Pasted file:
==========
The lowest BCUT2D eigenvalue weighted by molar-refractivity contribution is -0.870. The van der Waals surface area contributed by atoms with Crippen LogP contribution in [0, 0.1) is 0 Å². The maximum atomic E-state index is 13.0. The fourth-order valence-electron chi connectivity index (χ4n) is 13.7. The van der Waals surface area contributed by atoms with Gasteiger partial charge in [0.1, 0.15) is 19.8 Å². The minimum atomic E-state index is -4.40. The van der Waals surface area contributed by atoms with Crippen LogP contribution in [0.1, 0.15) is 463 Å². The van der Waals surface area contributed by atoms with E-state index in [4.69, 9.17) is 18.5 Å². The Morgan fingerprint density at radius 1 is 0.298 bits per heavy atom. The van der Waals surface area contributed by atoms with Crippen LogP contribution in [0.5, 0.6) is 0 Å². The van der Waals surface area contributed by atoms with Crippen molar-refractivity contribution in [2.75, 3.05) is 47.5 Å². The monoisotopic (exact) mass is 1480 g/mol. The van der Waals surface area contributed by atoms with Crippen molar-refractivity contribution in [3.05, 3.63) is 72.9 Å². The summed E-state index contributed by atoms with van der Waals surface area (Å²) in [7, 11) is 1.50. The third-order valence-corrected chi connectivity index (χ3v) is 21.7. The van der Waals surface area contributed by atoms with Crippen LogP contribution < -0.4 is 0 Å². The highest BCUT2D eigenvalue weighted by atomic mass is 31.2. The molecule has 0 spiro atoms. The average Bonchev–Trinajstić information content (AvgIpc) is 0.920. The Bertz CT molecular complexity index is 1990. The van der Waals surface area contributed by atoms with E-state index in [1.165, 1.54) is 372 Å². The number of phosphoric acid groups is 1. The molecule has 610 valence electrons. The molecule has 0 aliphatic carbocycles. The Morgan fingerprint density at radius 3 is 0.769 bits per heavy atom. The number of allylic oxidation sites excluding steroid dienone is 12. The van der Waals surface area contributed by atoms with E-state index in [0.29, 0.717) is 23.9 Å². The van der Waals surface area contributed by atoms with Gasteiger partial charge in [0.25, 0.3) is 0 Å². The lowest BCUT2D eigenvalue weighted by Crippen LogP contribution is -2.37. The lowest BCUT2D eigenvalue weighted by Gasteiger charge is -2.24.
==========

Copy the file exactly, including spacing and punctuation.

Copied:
The lowest BCUT2D eigenvalue weighted by molar-refractivity contribution is -0.870. The van der Waals surface area contributed by atoms with Crippen LogP contribution in [0, 0.1) is 0 Å². The maximum atomic E-state index is 13.0. The fourth-order valence-electron chi connectivity index (χ4n) is 13.7. The van der Waals surface area contributed by atoms with Gasteiger partial charge in [0.1, 0.15) is 19.8 Å². The minimum atomic E-state index is -4.40. The van der Waals surface area contributed by atoms with Crippen LogP contribution in [0.1, 0.15) is 463 Å². The van der Waals surface area contributed by atoms with E-state index in [4.69, 9.17) is 18.5 Å². The Morgan fingerprint density at radius 1 is 0.298 bits per heavy atom. The van der Waals surface area contributed by atoms with Crippen LogP contribution in [0.5, 0.6) is 0 Å². The van der Waals surface area contributed by atoms with Crippen molar-refractivity contribution in [2.75, 3.05) is 47.5 Å². The monoisotopic (exact) mass is 1480 g/mol. The van der Waals surface area contributed by atoms with Crippen molar-refractivity contribution in [3.05, 3.63) is 72.9 Å². The summed E-state index contributed by atoms with van der Waals surface area (Å²) in [7, 11) is 1.50. The third-order valence-corrected chi connectivity index (χ3v) is 21.7. The van der Waals surface area contributed by atoms with Crippen LogP contribution < -0.4 is 0 Å². The highest BCUT2D eigenvalue weighted by atomic mass is 31.2. The molecule has 0 spiro atoms. The average Bonchev–Trinajstić information content (AvgIpc) is 0.920. The Bertz CT molecular complexity index is 1990. The van der Waals surface area contributed by atoms with E-state index in [1.165, 1.54) is 372 Å². The number of phosphoric acid groups is 1. The molecule has 610 valence electrons. The molecule has 0 aliphatic carbocycles. The Morgan fingerprint density at radius 3 is 0.769 bits per heavy atom. The number of allylic oxidation sites excluding steroid dienone is 12. The van der Waals surface area contributed by atoms with E-state index in [0.29, 0.717) is 23.9 Å². The van der Waals surface area contributed by atoms with Gasteiger partial charge in [0.25, 0.3) is 0 Å². The lowest BCUT2D eigenvalue weighted by Crippen LogP contribution is -2.37. The lowest BCUT2D eigenvalue weighted by Gasteiger charge is -2.24.